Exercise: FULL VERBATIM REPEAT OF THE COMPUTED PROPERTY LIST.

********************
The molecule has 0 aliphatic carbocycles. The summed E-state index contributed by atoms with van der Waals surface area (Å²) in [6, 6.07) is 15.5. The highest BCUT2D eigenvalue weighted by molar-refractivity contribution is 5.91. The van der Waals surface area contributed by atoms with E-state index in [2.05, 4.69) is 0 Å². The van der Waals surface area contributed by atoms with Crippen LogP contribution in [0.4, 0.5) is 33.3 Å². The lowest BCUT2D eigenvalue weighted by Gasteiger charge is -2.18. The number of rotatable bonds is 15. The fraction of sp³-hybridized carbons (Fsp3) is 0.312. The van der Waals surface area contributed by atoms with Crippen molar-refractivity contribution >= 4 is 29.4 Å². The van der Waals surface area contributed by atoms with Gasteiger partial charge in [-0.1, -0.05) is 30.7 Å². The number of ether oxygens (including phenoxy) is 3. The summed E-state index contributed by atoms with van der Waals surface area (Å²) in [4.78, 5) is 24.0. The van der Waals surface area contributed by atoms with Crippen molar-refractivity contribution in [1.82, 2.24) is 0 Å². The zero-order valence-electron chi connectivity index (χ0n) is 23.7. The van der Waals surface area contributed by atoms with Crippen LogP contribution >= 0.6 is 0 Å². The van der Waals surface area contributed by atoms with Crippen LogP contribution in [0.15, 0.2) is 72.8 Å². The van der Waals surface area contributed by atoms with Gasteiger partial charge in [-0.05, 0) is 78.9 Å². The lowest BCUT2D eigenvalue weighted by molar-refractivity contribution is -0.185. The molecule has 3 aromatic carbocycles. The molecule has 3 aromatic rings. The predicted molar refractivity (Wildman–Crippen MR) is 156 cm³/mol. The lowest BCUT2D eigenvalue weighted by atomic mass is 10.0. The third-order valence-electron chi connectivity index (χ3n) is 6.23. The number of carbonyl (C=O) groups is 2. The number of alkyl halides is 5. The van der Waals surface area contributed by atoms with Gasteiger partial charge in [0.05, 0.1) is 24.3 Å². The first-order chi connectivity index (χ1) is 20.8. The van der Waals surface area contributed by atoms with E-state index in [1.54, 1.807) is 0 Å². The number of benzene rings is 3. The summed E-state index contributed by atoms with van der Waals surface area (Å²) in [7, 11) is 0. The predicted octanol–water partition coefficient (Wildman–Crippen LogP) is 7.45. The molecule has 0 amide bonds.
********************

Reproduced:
The molecule has 0 aliphatic carbocycles. The summed E-state index contributed by atoms with van der Waals surface area (Å²) in [6, 6.07) is 15.5. The highest BCUT2D eigenvalue weighted by molar-refractivity contribution is 5.91. The van der Waals surface area contributed by atoms with E-state index in [2.05, 4.69) is 0 Å². The van der Waals surface area contributed by atoms with Crippen LogP contribution in [0.4, 0.5) is 33.3 Å². The lowest BCUT2D eigenvalue weighted by Gasteiger charge is -2.18. The number of rotatable bonds is 15. The fraction of sp³-hybridized carbons (Fsp3) is 0.312. The van der Waals surface area contributed by atoms with Crippen molar-refractivity contribution >= 4 is 29.4 Å². The van der Waals surface area contributed by atoms with Gasteiger partial charge in [-0.1, -0.05) is 30.7 Å². The number of ether oxygens (including phenoxy) is 3. The summed E-state index contributed by atoms with van der Waals surface area (Å²) in [4.78, 5) is 24.0. The van der Waals surface area contributed by atoms with Crippen molar-refractivity contribution in [1.82, 2.24) is 0 Å². The zero-order valence-electron chi connectivity index (χ0n) is 23.7. The van der Waals surface area contributed by atoms with Crippen LogP contribution >= 0.6 is 0 Å². The van der Waals surface area contributed by atoms with Crippen LogP contribution in [0.15, 0.2) is 72.8 Å². The van der Waals surface area contributed by atoms with Gasteiger partial charge in [-0.05, 0) is 78.9 Å². The lowest BCUT2D eigenvalue weighted by molar-refractivity contribution is -0.185. The molecule has 3 aromatic carbocycles. The molecule has 3 aromatic rings. The predicted molar refractivity (Wildman–Crippen MR) is 156 cm³/mol. The lowest BCUT2D eigenvalue weighted by atomic mass is 10.0. The third-order valence-electron chi connectivity index (χ3n) is 6.23. The number of carbonyl (C=O) groups is 2. The number of alkyl halides is 5. The van der Waals surface area contributed by atoms with Gasteiger partial charge in [0.05, 0.1) is 24.3 Å². The first-order chi connectivity index (χ1) is 20.8. The van der Waals surface area contributed by atoms with E-state index in [1.54, 1.807) is 0 Å². The number of benzene rings is 3. The summed E-state index contributed by atoms with van der Waals surface area (Å²) in [7, 11) is 0. The predicted octanol–water partition coefficient (Wildman–Crippen LogP) is 7.45. The molecule has 0 amide bonds.